Skip to main content
The Independent Critic

Maxime Bonett, Adam Zellen, Mike Kelson
Maxime Bonett, Yorgo Glynatsis
Maxime Bonett
8 Mins.

 Movie Review: Unravel 
Add to favorites

Alexia (Maxime Bonett) is a young woman in her mid-20's. We meet her as she's sitting in an office appearing, it would seem, to be in at least a bit of distress. Her therapist, Dr. Ecorn (Adam Zellen), is sitting opposite her. 

The exchange, in its opening moments, is familiar yet pointed. We've seen therapy scenes before. Some of us, myself included, have lived therapy scenes. Alexia is seeking help to relieve anxiety, though Dr. Ecorn seems to intuit there's something more. He encourages a digger deep into a particular event. 

At just under eight minutes, Unravel is an exploration of the importance of mental health, therapy, and healing for survivors of trauma and, perhaps more specifically, childhood sexual abuse. While the world is more open to talking about abuse than it once was, at least in many countries, the truth is that it's still a taboo subject for many and a source of shame for those who experience. With Unravel, Bonett confronts this taboo head-on as Alexia reveals the true nature of her trauma through Dr. Ecorn's use of EMDR (Eye-Movement Desensitization and Reprocessing). While we sit immersed with Alexia amidst her growing discomfort with the therapy, EMDR has proven time and again to be successful in helping those who've experienced trauma and one gets the sense that Alexia is now beginning what will be an undeniably challenging journey of healing.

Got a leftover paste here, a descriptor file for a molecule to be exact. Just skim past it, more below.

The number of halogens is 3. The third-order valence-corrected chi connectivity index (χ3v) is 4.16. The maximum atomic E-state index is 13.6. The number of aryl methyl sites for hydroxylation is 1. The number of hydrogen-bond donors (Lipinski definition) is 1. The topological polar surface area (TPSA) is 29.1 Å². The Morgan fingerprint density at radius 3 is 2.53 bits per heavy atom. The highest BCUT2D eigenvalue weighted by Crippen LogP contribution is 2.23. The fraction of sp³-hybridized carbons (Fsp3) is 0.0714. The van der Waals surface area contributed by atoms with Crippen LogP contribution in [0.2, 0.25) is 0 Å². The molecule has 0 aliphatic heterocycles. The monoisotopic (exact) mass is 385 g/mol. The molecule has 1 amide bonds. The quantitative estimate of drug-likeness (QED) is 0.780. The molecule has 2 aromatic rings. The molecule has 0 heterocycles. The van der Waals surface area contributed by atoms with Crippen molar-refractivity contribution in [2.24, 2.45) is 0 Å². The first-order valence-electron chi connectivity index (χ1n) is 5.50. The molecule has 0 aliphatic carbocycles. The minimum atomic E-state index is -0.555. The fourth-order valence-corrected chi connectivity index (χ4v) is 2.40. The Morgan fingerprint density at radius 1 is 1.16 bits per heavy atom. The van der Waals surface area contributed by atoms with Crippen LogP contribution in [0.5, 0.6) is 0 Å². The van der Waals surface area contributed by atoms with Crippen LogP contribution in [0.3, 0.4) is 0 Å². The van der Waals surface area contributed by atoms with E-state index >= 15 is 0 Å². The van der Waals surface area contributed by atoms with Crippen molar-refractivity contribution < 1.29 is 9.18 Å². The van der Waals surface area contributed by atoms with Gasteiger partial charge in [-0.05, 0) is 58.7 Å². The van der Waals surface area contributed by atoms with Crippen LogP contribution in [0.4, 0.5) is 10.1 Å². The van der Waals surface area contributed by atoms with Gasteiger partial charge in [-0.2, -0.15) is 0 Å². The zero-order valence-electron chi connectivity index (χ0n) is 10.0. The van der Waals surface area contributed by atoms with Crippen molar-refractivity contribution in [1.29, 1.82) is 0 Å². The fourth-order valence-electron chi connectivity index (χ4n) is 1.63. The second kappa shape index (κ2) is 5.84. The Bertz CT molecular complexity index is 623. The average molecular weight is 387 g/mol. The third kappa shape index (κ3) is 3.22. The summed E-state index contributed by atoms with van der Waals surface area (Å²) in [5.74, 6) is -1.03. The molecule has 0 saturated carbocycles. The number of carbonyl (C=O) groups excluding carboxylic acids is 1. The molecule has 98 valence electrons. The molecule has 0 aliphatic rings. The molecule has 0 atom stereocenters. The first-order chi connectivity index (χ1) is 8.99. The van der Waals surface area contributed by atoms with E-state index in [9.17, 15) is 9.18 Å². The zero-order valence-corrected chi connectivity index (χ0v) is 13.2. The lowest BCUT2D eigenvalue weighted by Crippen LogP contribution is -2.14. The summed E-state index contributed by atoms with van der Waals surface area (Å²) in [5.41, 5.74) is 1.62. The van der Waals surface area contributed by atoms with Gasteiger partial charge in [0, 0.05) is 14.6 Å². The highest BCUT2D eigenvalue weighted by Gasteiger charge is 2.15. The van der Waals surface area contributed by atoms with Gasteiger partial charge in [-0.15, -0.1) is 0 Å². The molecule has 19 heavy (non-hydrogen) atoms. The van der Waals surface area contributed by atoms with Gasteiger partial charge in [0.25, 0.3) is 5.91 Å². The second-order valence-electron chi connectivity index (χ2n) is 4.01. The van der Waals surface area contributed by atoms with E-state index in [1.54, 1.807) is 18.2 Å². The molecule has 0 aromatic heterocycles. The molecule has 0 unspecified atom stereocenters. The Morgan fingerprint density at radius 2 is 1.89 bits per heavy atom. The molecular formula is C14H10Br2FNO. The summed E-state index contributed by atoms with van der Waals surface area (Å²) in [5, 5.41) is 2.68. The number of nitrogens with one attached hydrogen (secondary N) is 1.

It's almost cliche' to say that one can tell that Unravel is a passion project for Bonett, who stars in, co-directs, and writes the project. Bonett acknowledges finding inspiration within her own childhood trauma for Unravel, though it was watching Tom McCarthy's 2015 film Spotlight that really fueled the actress's desire to begin speaking more openly about it. 

We should all be grateful she did. 

It's worth noting, of course, that one couldn't possibly get the fullness of this story in eight minutes. This is, in essence, an introduction and yet a vital one. It's a glimpse inside the early stages of acknowledging one's truth and moving toward healing. It's a realistic film that avoids histrionics and it's clear that Bonett trusts the power of the story without adding any extra dramatic flourishes. Bonett herself is riveting here, both achingly vulnerable and impossibly strong as she comes face-to-face with memories she's most likely tried for years to repress. 

So too, Adam Zellen is impressive as Dr. Ecorn, quietly nuanced mannerisms extremely familiar to anyone who's ever sat in the therapeutic chair. Again, no dramatic flourishes are necessary as the story itself says everything. 

Lensing by Matt Thomas is effective throughout, intimate yet never invasive. It's so easy for these types of films to feel exploitative of their subjects, however, Thomas never crosses that line while taking us into Alexia's therapeutic process. 

Brenda Rundle's production design for the film is also impressive in capturing the sort of neutral nature of a warm and inviting therapeutic setting. 

It is difficult to be a storyteller when one is telling a story that has shades of one's own experiences, however, Bonett nicely structures Unravel in a way that feels both personal and universal. Her sense of vision here is strong and this directorial debut, working alongside Yorgo Glynatsis, is impressive. Unravel is just beginning its festival journey and is a short film to watch for along the way. Made in the U.K., Unravel should easily find success on the indie and microcinema fest circuit.

Written by Richard Propes
The Independent Critic